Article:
Then, in Grade 5, Ian came into my life. He emigrated from England, with his family. We became almost inseparable. And he loved movies, too. We got a weekly paper route, The Scarborough Mirror, in Grade 5, which financed our movie going. Every Saturday, from the age of 11, we would go downtown, from Scarborough, on the TTC, and go to movies. We’d see a movie in the afternoon, have a meal, then see another movie in the evening. One Saturday, we saw 4 movies, starting in the morning. The Downtown Cinema, in a basement on Yonge Street, north of Dundas, played double features of Elvis Presley films and things like, “Get Yourself a College Girl”, starring Chad Everett, starting at 9:30 a.m. 

My oldest brother, John, had been going there for years. He’d come home and talk about the Beach Party movies with Frankie and Annette. I was too young to go and jealous as hell. He’d also go to all the amazing clubs on Yonge Street, in the 1960s, and see the soul singers. Toronto, at that time, had wonderful live entertainment. The black transgender soul singer, Jackie Shane, was very popular. I was too young to get into the clubs. John would rave about Jackie and tell stories about her. (Jackie was living as a man, back then.) I was so upset that I couldn’t see her live. 

Judy Garland played at the O’Keefe Centre, in 1965, and I couldn’t see her, either. (I couldn’t afford the tickets.)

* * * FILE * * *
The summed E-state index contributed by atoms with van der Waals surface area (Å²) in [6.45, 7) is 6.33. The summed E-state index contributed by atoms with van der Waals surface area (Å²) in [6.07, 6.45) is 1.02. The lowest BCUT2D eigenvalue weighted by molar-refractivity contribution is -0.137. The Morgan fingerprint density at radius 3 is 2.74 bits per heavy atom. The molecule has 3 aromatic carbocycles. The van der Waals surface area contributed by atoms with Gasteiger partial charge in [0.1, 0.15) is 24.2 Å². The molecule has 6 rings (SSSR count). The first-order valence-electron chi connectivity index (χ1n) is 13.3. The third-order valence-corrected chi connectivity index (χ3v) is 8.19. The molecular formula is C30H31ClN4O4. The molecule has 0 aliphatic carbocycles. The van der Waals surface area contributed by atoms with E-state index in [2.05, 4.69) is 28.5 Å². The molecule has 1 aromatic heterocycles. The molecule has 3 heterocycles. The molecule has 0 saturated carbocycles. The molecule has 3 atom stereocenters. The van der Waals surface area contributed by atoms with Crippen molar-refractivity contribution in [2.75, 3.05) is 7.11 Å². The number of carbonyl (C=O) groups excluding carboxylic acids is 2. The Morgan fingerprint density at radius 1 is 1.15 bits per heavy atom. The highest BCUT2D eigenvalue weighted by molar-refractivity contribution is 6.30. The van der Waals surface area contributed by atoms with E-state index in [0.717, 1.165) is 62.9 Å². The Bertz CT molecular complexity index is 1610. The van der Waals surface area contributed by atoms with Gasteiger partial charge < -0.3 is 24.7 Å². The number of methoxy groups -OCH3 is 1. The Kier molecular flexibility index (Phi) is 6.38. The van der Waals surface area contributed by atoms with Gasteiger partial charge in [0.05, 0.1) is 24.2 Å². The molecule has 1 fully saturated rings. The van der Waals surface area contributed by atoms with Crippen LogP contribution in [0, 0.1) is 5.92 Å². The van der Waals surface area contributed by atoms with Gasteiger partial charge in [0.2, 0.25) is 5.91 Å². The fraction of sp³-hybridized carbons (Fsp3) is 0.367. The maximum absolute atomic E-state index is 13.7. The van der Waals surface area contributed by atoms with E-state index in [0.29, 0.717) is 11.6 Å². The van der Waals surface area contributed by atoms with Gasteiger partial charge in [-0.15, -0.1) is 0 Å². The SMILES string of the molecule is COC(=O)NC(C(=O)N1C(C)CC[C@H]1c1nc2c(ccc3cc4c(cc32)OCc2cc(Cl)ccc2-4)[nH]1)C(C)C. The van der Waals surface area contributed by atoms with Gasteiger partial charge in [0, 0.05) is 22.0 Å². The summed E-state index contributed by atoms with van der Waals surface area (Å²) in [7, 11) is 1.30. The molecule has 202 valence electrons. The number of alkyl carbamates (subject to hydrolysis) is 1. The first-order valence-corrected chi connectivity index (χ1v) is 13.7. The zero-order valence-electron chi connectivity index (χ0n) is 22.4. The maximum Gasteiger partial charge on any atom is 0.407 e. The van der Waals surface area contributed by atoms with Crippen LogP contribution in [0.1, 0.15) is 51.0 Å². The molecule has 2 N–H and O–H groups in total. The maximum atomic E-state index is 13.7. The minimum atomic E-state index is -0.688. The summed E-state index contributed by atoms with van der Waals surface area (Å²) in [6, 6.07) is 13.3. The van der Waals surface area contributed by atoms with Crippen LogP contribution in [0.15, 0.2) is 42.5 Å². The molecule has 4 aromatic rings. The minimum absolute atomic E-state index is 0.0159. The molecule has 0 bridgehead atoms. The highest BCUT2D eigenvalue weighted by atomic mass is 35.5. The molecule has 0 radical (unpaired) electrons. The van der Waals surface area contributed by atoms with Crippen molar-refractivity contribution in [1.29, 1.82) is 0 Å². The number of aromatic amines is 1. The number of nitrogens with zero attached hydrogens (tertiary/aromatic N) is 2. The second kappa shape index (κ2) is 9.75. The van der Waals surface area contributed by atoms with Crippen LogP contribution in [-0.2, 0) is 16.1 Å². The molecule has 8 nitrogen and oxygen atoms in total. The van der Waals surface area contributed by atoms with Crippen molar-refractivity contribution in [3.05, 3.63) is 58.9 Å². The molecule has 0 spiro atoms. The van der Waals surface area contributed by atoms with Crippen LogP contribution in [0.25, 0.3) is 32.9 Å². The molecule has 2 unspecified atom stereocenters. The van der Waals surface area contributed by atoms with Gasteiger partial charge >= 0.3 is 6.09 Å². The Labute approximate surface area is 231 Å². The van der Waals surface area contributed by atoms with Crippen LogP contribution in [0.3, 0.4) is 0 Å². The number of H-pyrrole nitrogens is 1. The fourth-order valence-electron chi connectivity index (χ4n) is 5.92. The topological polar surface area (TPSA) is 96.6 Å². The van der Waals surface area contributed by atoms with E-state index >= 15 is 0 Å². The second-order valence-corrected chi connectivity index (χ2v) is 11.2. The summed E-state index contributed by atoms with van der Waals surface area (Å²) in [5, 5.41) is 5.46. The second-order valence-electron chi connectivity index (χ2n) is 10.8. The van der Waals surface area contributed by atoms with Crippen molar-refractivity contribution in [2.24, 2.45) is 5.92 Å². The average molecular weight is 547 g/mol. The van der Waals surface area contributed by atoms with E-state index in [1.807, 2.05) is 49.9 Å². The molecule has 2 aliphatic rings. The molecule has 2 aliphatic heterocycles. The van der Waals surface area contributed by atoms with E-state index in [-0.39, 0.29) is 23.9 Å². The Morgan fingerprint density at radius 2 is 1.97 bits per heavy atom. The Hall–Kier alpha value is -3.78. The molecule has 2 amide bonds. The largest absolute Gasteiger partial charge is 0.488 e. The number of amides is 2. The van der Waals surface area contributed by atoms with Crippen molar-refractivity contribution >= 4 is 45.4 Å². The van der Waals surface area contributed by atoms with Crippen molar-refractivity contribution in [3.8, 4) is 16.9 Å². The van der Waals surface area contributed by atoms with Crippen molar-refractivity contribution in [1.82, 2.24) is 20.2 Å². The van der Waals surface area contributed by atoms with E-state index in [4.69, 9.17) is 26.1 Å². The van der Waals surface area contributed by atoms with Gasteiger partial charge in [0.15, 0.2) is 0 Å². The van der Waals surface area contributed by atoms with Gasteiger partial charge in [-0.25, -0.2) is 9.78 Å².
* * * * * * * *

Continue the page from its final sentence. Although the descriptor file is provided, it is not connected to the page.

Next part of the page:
When I was 11, I managed to get a modeling agent and a talent agent for acting jobs. My first go-see was for a colour spread in the Toronto Telegram. I was interviewed by two men in a room at the Judy Welch Modeling Agency. It was quite obvious they didn’t like me. In the waiting room, one of the mothers told me about Producers’ Services, a talent agency run by Molly Petty, Dini Petty’s mother. I went to an interview with Molly and she sent me on an audition for a TV commercial. Get this: It was in a hotel room at the King Edward Hotel. I went downtown, by myself, to the audition, at 11 years old!! Of course, I was nervous. The hotel room was a suite with a living room and a bedroom. I saw a well-dressed middle aged woman come out of the front door of the hotel room. I recognized her from TV. She smiled at me with very sympathetic eyes. In 2020, can you imagine letting your 11 year old son go to a hotel room, alone, to an audition?! And my parents thought nothing of it. It never occurred to me that I could possibly be in danger. It WAS a legitimate audition. I didn’t get the gig. Neither agent sent me out, again. My parents wouldn’t pay for proper headshots. All I had were snapshots taken by my brother’s best friend, who shot pictures for the Scarborough Mirror.